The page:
That MIGHT be the appropriate basis for a statue outside a Courthouse, but odd for the parenthetical remarks just made..

    Or, is it the scientific message: Evolution is true and Creationism is not?

    That does not seem to me to be a proper basis for a statue outside a Courthouse, as it is not a legal or judicial matter.

    Bottom line: I don’t like the statue.

    -Jut

    • 1) Bryan IS included….you missed the part where I pointed out he had his statute erected by the Courthouse in 2005. You: “Never mind!”
      2) Darrow was hired to LOSE, and get the case to SCOTUS on appeal. He was foiled in that later, because the Tennessee appellate court reversed the Scopes decision on a technicality. So Darrow actually won, but since a victory was to lose, he lost.
      3) You phrased the question so weirdly that it undermines understanding. Darrow’s message is that the government cannot restrain thought, speech and education by forcing it to conform to community beliefs.
      4). As I said, Darrow was not asserting that evolution was fact and religion was not. He was asserting that both had an unassailable right to be heard and taught.
      5) Who said made your statue rules? The most important thing that ever happened in that locale, and in that town, are commemorated by two statues of the two most prominent figures involved. Makes perfect sense.

      • JutGory

        I missed the part about Bryan’s statue.
        The Darrow statue has my unequivocal support!
        -Jut

      • Chris

        2) Darrow was hired to LOSE, and get the case to SCOTUS on appeal. He was foiled in that later, because the Tennessee appellate court reversed the Scopes decision on a technicality. So Darrow actually won, but since a victory was to lose, he lost.

        I too am curious about the ethics of intentionally losing a case in order to get to SCOTUS. I’m nearly done watching The Good Wife for the first time, and there was an episode about just this sort of thing–a lawyer sabotaging a case involving a gay married couple in order to make it a test case for SCOTUS (this was prior to Obergefell). The show made this look shady. You may have already written about this, but I’m avoiding reading your Good Wife posts until I finish the series to avoid spoilers.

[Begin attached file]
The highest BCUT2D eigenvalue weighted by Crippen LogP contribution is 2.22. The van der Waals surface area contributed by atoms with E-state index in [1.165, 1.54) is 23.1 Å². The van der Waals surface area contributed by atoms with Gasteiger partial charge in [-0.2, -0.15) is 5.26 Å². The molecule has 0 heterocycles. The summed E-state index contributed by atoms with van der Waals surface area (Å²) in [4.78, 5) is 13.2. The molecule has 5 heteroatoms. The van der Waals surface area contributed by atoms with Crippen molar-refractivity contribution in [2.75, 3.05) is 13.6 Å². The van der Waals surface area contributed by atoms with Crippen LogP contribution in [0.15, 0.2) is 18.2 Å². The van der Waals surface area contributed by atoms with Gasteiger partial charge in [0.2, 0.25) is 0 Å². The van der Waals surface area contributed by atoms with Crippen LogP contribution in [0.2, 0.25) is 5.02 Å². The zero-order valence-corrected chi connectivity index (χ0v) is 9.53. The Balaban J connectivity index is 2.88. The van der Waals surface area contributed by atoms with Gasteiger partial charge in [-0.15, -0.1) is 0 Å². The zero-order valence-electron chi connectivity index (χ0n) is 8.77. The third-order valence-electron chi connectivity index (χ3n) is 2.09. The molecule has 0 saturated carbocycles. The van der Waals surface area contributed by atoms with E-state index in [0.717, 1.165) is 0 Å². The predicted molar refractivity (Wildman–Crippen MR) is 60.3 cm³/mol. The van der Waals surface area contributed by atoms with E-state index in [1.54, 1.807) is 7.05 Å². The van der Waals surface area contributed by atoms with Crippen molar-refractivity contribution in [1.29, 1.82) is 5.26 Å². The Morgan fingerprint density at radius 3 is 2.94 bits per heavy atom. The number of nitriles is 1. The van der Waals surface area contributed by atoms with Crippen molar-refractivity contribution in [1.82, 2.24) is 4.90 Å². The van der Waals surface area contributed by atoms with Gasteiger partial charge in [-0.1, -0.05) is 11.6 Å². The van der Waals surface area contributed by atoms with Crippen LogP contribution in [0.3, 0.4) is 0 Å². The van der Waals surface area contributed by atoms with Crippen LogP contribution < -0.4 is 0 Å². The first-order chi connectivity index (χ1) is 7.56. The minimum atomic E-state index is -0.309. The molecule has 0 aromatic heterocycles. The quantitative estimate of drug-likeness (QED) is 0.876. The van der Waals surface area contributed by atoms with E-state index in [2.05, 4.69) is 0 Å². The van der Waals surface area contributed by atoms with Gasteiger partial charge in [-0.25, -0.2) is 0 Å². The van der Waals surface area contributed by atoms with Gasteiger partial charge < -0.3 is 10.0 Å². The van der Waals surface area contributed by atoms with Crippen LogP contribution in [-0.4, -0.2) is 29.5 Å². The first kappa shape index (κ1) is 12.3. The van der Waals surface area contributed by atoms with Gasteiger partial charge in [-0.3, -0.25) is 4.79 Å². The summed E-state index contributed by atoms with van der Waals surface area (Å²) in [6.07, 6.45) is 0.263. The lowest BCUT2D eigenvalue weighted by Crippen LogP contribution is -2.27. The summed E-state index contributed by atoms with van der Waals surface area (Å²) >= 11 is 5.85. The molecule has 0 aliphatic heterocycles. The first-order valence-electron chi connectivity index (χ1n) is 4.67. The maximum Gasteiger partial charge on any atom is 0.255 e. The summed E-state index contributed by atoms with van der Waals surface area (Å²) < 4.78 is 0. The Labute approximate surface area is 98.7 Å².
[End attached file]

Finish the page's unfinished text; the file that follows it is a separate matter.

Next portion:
• Chris, I included this question in a legal ethics seminar as recently as two weeks ago. It’s an ethics conflict: a fraud on the court of sorts, but also serving a clients’ legitimate ends. There’s a great story that goes with this, and a Scopes related one. I’ll have to do a whole post on it.

          A quick summary: trials done for show are in Bizarro Ethics territory. Everything is backwards, and the rules don’t, can’t make sense. If the Scopes Trial can be justified from Darrow and the ACLU’s perspective, it is only through pure utilitarianism.

  5. Steve-O-in-NJ

    The question is which side would Darrow be on now? Would he have kept standing for free speech, however unpopular it might have been, or only for free speech as he saw being good? I think, had he been set a bit later in time (I won’t say if he had lived, since he lived to the ripe old age of 80), he could have easily crossed the line from civil libertarian into religion-hater (though he always identified as an agnostic, not an atheist) that he could easily have become a straight-up religion hater, traveling the nation suing over crosses on war memorials in small towns and prayers at podunk council meetings.

    • I don’t think so. At heart, Darrow wanted something to believe in. He always extolled the spirit of mankind, while taking the side in public debate that there was no free will and life was pointless. He was a romantic and a cynic, an idealist and an anti-sentimentalist. He consistently opposed the law’s over-reach and abuses. (“My job is to protect my clients FROM the law!” he once thundered in court.)

      Darrow was a true progressive as well as a near libertarian. Who knows where THAT contradiction would have led today, but I am confident that he would still be standing for freedom of expression.